A Midsummer Night’s Dream inevitably embodies Theory of Knowledge’s aspects on falsehood and truthfulness. Shakespeare, using both his wit and wittiness, implicitly but cleverly conveys that whatever we think is true has its basis on context and culture; the beliefs that we believe originates from a particular point in space and time. Hence, this is a valuable source of knowledge framework that somewhat educates the audience on the value of empathy.
René Descartes is one of the key philosophers who distinguished the difference between what we think is true and what is true. “Start thought with doubt” is his key philosophy. He may be certain that our minds exist—since to doubt is to think, and in order for doubting or thinking to be possible, our minds need to exist in the first place—but the body may be nonexistent. This is logically possible, but it is logically impossible to prove nor disprove. Here, he pointed out that fantasy vs. reality is based on what we think is true.
As in the case with Lysander and Demetrius, they both may think that life is both a fantastical dream or an actual reality, based on the context of who they love (and who they hate). As Lysander remarks, “Half asleep, half waking. But as yet, I swear, I cannot truly say how I came here. But as I think—for truly would I speak, and now do I bethink me—so it is.” As Demetrius responds, “Are you sure that we are awake? It seems to me that yet we sleep, we dream.”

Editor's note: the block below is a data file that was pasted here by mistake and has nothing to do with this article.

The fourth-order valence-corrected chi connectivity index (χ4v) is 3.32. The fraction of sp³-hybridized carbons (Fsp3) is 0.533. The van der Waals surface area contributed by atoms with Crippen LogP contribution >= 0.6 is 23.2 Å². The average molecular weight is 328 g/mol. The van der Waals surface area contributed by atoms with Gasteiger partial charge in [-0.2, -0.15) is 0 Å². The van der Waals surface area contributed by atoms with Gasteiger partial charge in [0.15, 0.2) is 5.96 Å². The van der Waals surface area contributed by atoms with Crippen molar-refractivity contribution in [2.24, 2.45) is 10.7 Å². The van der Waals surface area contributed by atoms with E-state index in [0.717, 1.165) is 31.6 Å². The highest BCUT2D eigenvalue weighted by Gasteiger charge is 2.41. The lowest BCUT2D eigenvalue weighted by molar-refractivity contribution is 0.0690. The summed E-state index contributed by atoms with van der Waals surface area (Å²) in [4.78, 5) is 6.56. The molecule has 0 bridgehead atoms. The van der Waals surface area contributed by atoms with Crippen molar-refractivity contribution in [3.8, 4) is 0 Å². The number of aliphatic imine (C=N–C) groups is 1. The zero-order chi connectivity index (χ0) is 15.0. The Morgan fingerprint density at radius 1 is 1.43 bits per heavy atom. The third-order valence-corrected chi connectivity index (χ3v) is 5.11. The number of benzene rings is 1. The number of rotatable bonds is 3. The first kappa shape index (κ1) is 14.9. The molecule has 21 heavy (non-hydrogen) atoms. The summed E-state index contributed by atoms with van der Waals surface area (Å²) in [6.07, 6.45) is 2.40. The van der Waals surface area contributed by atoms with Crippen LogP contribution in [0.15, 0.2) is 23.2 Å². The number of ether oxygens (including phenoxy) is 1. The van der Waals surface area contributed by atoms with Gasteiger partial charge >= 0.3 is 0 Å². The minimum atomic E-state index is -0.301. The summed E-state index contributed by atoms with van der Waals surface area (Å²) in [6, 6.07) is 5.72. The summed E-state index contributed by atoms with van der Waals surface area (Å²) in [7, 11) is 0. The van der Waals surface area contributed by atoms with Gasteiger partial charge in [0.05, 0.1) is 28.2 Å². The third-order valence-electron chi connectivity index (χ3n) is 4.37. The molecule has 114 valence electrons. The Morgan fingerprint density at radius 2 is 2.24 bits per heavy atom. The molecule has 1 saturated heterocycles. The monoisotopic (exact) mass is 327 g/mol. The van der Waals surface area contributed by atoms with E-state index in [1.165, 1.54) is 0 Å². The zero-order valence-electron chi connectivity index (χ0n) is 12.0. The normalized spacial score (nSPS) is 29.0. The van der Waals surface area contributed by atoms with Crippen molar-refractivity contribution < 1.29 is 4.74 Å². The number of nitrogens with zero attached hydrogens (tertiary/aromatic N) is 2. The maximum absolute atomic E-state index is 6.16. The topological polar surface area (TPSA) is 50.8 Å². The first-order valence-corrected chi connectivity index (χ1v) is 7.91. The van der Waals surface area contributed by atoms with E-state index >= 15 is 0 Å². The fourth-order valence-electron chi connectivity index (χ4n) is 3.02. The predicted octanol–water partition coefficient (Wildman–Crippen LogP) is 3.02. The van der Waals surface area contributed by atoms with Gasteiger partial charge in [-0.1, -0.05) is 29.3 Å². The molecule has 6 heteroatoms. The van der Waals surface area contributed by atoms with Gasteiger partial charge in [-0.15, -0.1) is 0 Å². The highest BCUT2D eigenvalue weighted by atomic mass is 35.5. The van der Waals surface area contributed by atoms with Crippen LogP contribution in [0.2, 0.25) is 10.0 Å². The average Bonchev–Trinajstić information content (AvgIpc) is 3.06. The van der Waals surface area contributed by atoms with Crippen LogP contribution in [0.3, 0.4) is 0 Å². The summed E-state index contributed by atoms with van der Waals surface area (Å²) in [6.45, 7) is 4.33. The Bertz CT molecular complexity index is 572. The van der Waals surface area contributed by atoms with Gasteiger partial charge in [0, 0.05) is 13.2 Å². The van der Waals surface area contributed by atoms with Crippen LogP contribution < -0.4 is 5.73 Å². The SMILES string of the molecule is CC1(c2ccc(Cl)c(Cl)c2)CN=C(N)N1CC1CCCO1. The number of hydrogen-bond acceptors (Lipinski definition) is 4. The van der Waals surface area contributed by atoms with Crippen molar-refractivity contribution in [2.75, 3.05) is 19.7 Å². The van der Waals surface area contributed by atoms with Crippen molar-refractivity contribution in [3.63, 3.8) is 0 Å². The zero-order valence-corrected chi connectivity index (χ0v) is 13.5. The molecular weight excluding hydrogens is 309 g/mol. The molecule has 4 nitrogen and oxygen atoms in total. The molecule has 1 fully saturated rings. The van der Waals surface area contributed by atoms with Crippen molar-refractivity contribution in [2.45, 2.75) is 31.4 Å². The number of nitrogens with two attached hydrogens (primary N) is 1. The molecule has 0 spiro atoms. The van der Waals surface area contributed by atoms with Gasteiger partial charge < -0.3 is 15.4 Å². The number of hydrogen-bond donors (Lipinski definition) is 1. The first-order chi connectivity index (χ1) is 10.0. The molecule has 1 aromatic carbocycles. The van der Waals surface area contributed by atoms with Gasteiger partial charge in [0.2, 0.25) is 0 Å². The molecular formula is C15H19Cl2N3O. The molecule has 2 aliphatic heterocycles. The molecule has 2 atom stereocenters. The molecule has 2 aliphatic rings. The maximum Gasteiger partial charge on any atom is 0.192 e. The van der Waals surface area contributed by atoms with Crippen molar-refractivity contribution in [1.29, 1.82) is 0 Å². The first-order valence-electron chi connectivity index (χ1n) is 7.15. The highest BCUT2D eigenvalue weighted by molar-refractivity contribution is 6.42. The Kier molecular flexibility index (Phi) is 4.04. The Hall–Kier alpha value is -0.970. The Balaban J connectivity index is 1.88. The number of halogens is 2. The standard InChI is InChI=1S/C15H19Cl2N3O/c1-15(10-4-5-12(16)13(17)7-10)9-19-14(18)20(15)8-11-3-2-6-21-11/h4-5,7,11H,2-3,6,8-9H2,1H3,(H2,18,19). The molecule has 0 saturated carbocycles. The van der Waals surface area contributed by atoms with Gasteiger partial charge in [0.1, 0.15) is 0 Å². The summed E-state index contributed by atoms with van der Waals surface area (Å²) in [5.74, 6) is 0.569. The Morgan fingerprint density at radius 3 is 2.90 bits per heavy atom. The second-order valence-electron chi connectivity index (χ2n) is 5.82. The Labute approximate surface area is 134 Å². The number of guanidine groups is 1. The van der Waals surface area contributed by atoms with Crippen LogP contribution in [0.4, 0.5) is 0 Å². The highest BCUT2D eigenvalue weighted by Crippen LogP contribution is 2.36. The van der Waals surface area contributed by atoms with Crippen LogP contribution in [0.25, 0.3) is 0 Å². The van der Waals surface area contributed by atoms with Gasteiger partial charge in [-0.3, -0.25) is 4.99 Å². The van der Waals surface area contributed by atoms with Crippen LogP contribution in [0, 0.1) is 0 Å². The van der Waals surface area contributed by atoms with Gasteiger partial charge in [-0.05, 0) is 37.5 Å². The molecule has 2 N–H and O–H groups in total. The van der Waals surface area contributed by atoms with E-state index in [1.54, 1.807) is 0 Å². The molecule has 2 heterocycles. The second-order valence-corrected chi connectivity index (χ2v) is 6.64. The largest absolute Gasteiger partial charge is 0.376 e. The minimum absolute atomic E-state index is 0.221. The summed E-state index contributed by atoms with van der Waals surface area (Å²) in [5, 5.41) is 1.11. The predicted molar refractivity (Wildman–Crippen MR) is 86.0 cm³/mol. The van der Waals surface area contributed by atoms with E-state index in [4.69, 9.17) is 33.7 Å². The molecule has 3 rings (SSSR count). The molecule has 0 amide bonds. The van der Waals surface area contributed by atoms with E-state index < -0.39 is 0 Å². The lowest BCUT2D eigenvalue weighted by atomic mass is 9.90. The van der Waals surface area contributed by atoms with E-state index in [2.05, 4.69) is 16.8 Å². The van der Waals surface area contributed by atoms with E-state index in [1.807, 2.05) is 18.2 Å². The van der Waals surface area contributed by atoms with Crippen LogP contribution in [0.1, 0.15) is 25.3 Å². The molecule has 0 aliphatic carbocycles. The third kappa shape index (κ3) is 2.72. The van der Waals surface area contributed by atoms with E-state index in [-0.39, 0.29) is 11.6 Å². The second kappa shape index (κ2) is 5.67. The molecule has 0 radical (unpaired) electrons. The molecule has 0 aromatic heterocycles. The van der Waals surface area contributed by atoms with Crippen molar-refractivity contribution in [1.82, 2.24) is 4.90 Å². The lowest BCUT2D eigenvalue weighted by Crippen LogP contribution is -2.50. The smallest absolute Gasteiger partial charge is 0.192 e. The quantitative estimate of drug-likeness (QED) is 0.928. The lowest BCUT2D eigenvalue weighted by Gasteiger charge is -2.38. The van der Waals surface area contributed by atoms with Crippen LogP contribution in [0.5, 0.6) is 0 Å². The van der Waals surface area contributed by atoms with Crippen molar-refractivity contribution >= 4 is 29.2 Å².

How do they know? They are ignorant that the supernatural world exists, because their culture does not do black nor white magic, but because their context does reflect marriage tradition and rebellion. Lysander wakes up loving Hermia back, and Demetrius wakes up loving Helena still. Therefore, ironically, they both think that their realities were fantasies, despite the fact that in actuality, they were the opposite.
They are biased towards naturalism, and biased against naturalism. It follows that passion towards assumptions distort reason.
Hermia and Helena also fails in pursuit of truth; Hermia condemned Demetrius by speculating, “Oh once tell true even for my sake… Has thou killed him sleeping? O brave touch!” Additionally, Helena denounced Lysander by theorizing, “[You] love Hermia… and now mock Helena—a trim exploit, a manly enterprise.”
These assumptions are paradoxically logical and illogical, since the women irrationally ignores mystical evidences, but rationally accounts personal experiences (on how both men had loved or hated in the past, i.e. Lysander loving Hermia and Demetrius hating Helena).
Overall, Shakespeare encourages the audience, through wit and wittiness—an interactive and entertaining approach to Theory of Knowledge—to think on whether we should trust the self (our intellectual, emotional, and volitional faculties) or trust the unknown (evidences not known to us).